In recent weeks there have been protests denying that Covid-19 is a problem. Many of these people are also against vaccinations. Why?
Nowadays, vaccinations are very safe. Like all medications they do have side effects, but the chances of a vaccine causing significant harm are many times smaller than the harm that would be caused by the disease that they are vaccinating against.
Yet some parents do not vaccinate their children because of a belief that they cause harm. In 1998 Andrew Wakefield published falsified research claiming there was a link between the MMR vaccine and autism. His corruption was uncovered, his published research was retracted by The Lancet, and he was struck off as a doctor, but many parents remained so afraid of the MMR vaccine that uptake continued to fall and led to outbreaks of measles.
Measles can cause 1 in 500 children to get encephalitis and brain damage, compared to the possibility of 1 in a million children getting encephalitis as a result of having the MMR vaccine. Many studies conducted since then have concluded that there is no link between the MMR vaccine and autism (including an 8 year longitudinal study of over 650,000 children in Denmark).
But in the past vaccinations were dangerous. The first vaccine against smallpox, a disease which killed many, was developed in the 1850s. There was little knowledge about bacteria and the need for hygiene, and so many vaccinated babies developed gangrene and died due to the spread of other infections.
The government at the time imposed fines for failure to get vaccinated, and there was protest movement against them. The rationale is that high levels of vaccination protect not only the individuals vaccinated, but the whole population. If a vaccine is 90% effective and taken by 90% of a population, then any freak infection is unlikely to find susceptible people to transmit to, and the unvaccinated are protected. If it is taken by only 80%, or 70%, and the disease is highly infectious, then freak infections will spread and hit the vaccinated, too.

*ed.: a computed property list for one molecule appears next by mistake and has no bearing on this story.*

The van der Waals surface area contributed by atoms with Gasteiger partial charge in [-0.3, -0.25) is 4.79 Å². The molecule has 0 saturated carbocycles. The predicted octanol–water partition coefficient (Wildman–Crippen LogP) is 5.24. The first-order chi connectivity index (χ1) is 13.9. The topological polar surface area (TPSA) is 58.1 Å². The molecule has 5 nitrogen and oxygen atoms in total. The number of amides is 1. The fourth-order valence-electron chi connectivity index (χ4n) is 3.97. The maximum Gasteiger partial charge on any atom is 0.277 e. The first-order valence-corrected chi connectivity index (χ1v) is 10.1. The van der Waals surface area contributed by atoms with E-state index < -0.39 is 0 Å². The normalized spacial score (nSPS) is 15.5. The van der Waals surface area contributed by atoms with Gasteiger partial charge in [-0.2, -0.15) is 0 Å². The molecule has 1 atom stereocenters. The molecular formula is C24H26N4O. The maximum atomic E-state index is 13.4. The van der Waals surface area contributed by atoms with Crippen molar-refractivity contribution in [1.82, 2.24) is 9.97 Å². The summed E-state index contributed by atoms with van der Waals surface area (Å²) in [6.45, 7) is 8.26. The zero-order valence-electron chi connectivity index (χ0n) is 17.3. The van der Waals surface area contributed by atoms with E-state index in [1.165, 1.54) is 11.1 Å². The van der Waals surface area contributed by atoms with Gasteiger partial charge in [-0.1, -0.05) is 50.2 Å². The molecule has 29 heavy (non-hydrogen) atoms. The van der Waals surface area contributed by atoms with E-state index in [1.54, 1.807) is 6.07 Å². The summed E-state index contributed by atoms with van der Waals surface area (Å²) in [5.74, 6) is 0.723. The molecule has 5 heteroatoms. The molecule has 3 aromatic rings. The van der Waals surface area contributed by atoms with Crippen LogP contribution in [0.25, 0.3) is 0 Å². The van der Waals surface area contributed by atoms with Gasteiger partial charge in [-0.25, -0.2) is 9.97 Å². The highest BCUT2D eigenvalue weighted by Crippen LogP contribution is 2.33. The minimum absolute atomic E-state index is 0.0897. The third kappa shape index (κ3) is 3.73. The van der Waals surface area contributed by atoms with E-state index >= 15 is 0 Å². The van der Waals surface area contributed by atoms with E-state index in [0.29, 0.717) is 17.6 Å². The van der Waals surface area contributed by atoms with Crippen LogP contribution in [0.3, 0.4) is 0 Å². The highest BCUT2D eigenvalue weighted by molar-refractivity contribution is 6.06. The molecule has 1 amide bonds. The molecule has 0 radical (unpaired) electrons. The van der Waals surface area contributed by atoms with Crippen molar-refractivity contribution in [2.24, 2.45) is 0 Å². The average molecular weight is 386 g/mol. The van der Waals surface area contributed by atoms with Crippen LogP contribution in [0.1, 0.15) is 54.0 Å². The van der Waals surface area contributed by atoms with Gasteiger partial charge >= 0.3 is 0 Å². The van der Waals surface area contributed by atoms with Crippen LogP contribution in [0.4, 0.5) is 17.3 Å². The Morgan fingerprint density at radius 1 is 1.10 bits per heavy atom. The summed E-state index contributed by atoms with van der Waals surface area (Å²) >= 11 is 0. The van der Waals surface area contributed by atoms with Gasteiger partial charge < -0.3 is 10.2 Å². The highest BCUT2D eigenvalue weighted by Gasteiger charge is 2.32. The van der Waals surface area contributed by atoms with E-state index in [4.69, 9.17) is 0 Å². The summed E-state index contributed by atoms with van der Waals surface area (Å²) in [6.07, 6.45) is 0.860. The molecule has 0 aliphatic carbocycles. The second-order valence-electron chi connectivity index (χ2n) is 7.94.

In the 1950s there was a new vaccine against polio, which was then a huge killer. A bad batch where the virus was not deactivated led to 200,000 cases of polio, 200 cases of paralysis, and 10 deaths. But there had been outbreaks that killed over a thousand in short periods of time before the vaccine.
Despite everything, confidence remained high until the 1970s. Pregnant mothers in the US had been given synthetic hormones during pregnancy as part of a research trial without their knowledge, and those had doubled the rate of still-birth. Dr Mendelsohn exposed that, and encouraged patients to question their doctors. This started out as empowering patients. Then he went further to claim without good evidence that vaccines were harmful and to discourage mothers from getting their babies vaccinated.
In 1982 he supported a documentary about DPT (vaccination against diptheria, whooping cough and tetanus), which made false claims that it caused numerous serious illnesses in babies, including developmental delay and seizures. A campaign formed, called “Dissatisfied Parents Together” and now the “National Vaccine Information Centre”.
According to the Washington Post it is largely funded by Joseph Mercola who has “amassed a fortune” selling “natural health” products and donated $2.9 million to the campaign.
Today that history is feeding into Covid denying movements. At times governments and some doctors have betrayed public trust. In the past vaccinations have sometimes been dangerous. Today every vaccine available in most countries (with the possible exception of Russia and China) is very safe. But it can be difficult for people to know the truth.
Politicians lie, and research is often funded by pharmaceutical companies trying to turn a profit, and published by journals who also rely on profit. Social media and newspapers publicise headlines and click-bait that rarely tell the whole story.
But the research is there. Vaccines have saved countless lives. Despite the hype the vast majority of people do follow advice and most children are vaccinated.
We need science and medicine to be transparent, accessible and trustworthy. Research should be publicly funded without political interference. Questioning and skepticism of this government and authority is appropriate, but the answers to questions must be based on the best available evidence.
Good communication, and transparency are necessary to combat conspiracy theories, and give us the best chance of minimising death and illness from Covid 19.